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In 1991, with the support of Hershel Shanks and BAS, Martin Abegg, Jr., contemplated committing “academic suicide”—publishing reconstructions of the Dead Sea Scrolls without the permission of the sluggish and secretive publication team. Abegg details how, in fact, Hershel’s impact resonates far beyond that remarkable moment.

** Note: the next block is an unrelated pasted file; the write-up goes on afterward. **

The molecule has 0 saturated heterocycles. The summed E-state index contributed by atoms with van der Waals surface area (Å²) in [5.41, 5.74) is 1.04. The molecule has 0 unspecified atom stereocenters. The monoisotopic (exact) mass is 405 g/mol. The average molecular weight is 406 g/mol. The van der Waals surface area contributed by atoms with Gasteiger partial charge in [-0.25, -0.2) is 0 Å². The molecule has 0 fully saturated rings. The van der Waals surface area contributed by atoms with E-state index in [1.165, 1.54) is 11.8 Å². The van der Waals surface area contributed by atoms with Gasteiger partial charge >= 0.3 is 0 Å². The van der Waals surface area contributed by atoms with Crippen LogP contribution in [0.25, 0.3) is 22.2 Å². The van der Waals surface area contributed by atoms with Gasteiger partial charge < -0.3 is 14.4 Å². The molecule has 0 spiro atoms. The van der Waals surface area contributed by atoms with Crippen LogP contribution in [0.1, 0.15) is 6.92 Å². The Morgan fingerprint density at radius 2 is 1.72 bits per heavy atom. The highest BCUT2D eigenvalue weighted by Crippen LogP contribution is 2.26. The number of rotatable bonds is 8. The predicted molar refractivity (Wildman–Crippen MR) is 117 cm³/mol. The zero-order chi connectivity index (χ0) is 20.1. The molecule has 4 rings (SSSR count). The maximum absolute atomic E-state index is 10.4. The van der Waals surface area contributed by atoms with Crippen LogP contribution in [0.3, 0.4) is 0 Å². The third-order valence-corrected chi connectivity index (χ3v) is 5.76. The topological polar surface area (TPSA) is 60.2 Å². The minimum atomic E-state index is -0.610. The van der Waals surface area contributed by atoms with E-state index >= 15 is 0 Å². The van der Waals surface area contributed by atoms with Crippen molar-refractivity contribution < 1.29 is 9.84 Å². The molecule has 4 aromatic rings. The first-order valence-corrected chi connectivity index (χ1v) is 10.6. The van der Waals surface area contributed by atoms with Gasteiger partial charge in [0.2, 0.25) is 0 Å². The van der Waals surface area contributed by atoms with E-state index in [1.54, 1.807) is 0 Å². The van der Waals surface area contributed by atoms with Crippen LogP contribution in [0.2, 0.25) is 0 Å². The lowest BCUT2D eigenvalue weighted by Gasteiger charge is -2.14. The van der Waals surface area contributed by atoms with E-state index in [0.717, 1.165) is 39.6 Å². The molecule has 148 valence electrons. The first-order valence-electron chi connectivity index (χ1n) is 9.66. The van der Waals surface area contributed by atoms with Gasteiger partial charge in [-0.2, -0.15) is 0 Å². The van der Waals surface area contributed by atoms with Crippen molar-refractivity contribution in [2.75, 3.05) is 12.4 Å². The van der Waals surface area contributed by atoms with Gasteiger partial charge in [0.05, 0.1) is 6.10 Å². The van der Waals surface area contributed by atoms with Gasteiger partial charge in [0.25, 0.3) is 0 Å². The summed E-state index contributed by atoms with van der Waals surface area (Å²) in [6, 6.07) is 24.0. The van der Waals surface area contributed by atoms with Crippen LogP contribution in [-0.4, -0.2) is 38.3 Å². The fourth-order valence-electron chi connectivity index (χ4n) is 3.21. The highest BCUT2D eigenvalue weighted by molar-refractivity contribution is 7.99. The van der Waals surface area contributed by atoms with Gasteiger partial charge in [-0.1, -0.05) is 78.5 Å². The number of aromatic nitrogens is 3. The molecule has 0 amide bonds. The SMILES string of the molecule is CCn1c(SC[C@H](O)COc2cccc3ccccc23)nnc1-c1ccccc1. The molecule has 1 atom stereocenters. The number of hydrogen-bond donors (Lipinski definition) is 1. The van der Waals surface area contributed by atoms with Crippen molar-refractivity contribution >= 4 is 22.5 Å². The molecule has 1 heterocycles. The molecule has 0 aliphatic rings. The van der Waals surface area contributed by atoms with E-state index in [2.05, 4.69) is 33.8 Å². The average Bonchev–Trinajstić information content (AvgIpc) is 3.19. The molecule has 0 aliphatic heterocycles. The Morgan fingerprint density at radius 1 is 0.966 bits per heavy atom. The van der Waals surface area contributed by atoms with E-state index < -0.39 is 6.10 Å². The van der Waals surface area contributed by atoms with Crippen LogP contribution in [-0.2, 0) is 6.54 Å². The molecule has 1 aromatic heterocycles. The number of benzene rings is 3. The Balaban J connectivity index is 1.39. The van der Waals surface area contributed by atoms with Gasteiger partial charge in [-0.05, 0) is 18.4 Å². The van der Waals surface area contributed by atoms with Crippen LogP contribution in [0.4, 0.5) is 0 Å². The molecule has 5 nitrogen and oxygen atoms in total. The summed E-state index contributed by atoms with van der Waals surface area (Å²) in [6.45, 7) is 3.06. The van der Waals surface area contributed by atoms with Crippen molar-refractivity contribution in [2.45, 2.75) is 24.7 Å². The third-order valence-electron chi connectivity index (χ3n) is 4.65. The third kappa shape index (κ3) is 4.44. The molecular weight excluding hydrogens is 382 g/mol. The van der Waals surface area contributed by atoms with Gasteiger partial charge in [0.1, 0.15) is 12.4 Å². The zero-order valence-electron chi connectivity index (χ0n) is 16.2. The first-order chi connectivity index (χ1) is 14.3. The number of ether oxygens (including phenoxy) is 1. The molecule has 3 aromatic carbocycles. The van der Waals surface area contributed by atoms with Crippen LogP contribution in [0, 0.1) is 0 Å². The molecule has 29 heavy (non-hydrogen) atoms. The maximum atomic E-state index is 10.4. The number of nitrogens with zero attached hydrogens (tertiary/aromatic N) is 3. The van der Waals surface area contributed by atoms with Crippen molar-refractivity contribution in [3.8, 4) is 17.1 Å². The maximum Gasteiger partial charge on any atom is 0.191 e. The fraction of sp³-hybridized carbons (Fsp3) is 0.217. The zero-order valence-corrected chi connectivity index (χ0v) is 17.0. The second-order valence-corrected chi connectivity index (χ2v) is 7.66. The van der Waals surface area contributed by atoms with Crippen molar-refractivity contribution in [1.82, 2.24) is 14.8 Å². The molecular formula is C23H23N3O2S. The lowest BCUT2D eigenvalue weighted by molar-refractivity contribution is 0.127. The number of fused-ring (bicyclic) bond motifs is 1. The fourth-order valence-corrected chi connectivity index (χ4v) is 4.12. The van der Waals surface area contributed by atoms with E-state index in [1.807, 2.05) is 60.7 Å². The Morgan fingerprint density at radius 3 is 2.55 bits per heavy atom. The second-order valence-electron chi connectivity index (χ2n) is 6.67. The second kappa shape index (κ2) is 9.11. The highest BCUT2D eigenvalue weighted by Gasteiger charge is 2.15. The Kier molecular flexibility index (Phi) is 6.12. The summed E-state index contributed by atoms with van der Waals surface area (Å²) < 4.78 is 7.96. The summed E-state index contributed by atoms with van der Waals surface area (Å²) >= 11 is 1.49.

Biblical Archaeology Review, March/April May/June 2018
The power of hidden writing
In 1979, archaeologist Gabriel Barkay discovered two miniature silver scrolls from a late Iron Age (seventh century B.C.E.) tomb in Ketef Hinnom outside of Jerusalem. When unrolled, the scrolls had tiny texts written on them—similar to the priestly blessing in Numbers 6:24–26. Curiously, though, these texts were hidden from human eyes, which begs the question: Who was their intended audience?
Biblical Archaeology Review, January/February 2018